Well, Crookston students, that's not so bad.
After having six days of school cancelled since January because of winter storms, students in the Crookston School District will have to attend only one additional day of school, on Thursday, May 30.
The Crookston School Board this week approved Superintendent Chris Bates' recommendation to add the single day of instruction. The last day of instruction was to be Wednesday, May 29. Now, it will be the next day, and a teacher workshop on Friday, May 31 will remain scheduled as is. As part of Bates' recommendation, at some point during the summer, teachers will be required to participate in two days of staff and peer development. The days won't involve actual workshops, Bates said, but instead will have various grade/peer/department groups in the three schools getting together. The logistics of those two days will be coordinated by the building principals.
As it became apparent as more storm days piled up late in the winter that one or more days might be added to the school year, some teachers voiced concern about adding the days to the end of the calendar, when the weather outside is nice and kids are restless. There was some talk about adding days around the extended Easter holiday break, but Easter has since come and gone.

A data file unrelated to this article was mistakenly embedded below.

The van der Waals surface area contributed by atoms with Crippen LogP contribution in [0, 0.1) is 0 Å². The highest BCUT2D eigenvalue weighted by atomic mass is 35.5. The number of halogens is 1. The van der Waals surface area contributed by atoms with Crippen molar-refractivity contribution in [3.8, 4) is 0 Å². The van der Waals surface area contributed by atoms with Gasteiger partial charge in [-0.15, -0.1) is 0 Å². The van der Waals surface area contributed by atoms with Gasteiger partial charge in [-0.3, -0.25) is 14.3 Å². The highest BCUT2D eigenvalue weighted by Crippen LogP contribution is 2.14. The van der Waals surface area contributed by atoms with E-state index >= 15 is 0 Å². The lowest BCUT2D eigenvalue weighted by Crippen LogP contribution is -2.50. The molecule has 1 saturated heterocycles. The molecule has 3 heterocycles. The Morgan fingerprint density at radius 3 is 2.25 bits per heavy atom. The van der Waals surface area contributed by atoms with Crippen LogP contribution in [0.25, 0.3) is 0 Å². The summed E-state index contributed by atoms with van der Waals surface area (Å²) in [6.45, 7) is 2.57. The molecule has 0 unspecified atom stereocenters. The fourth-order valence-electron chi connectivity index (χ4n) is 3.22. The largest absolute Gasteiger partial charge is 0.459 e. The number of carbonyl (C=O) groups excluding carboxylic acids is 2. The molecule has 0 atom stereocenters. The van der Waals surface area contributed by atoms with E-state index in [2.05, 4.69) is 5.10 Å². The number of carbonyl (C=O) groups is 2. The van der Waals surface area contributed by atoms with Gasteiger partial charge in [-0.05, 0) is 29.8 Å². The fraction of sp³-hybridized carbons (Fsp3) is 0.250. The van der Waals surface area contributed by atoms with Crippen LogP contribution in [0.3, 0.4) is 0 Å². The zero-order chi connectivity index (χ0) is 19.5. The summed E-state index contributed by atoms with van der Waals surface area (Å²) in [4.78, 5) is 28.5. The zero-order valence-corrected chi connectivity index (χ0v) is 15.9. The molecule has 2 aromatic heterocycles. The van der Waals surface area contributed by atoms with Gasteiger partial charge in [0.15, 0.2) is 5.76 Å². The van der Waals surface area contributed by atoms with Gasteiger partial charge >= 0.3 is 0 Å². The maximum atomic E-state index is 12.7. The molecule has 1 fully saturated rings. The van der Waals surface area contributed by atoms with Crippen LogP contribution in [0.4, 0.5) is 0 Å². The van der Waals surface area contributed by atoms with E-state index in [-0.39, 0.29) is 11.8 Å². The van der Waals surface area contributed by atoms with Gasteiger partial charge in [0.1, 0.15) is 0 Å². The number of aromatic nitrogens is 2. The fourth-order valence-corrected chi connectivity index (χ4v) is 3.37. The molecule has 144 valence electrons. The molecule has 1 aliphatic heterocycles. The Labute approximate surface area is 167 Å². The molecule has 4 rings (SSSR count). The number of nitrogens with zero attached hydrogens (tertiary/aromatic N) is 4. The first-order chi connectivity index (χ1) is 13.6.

"I think this plan adds minimal disruption to that week," Bates said.
Board member Dave Davidson endorsed the recommendation, especially the staff development part. "I think this is a really, really worthy plan that addresses teacher development and professional development and doesn't cost us anything," he said. "And it might result in a more productive school environment."
The board accepted the retirement letters from longtime Food Services Director Ann Riedlinger and longtime Speech Pathologist Helen Murphy.
“Both have given many quality years to our school district and I think that needs to be noted,” Davidson said. “I appreciate their work over all these years and it’s been nice to have them as employees.”
Board member Adrianne Winger added that Murphy worked with her son on minimizing a lisp. “There arre a lot of kids out there that she has helped,” she said.
Bates said finding successors for Riedlinger and Murphy will be important hires. “People you hire for these positions tend to stick around a while,” he said.